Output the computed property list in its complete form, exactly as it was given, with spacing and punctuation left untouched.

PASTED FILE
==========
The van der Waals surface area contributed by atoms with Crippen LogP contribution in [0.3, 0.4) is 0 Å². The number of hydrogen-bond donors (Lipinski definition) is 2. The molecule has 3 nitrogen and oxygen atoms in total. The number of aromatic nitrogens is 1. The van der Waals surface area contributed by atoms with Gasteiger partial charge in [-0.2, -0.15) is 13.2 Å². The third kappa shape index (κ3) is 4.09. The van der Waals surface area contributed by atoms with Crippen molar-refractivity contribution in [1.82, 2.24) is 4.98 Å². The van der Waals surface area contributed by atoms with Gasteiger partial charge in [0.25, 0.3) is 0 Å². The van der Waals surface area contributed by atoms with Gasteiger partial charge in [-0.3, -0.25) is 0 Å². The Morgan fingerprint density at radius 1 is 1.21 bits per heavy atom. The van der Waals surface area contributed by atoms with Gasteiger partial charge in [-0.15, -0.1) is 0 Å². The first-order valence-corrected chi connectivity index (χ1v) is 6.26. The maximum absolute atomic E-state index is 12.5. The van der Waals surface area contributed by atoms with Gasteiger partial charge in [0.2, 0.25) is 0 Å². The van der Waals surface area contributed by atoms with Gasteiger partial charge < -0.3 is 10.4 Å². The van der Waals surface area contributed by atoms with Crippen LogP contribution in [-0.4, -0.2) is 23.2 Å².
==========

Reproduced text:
The van der Waals surface area contributed by atoms with Crippen LogP contribution in [0.3, 0.4) is 0 Å². The number of hydrogen-bond donors (Lipinski definition) is 2. The molecule has 3 nitrogen and oxygen atoms in total. The number of aromatic nitrogens is 1. The van der Waals surface area contributed by atoms with Gasteiger partial charge in [-0.2, -0.15) is 13.2 Å². The third kappa shape index (κ3) is 4.09. The van der Waals surface area contributed by atoms with Crippen molar-refractivity contribution in [1.82, 2.24) is 4.98 Å². The van der Waals surface area contributed by atoms with Gasteiger partial charge in [0.25, 0.3) is 0 Å². The van der Waals surface area contributed by atoms with Gasteiger partial charge in [-0.3, -0.25) is 0 Å². The Morgan fingerprint density at radius 1 is 1.21 bits per heavy atom. The van der Waals surface area contributed by atoms with Gasteiger partial charge in [-0.15, -0.1) is 0 Å². The first-order valence-corrected chi connectivity index (χ1v) is 6.26. The maximum absolute atomic E-state index is 12.5. The van der Waals surface area contributed by atoms with Gasteiger partial charge in [0.2, 0.25) is 0 Å². The van der Waals surface area contributed by atoms with Gasteiger partial charge < -0.3 is 10.4 Å². The van der Waals surface area contributed by atoms with Crippen LogP contribution in [-0.4, -0.2) is 23.2 Å².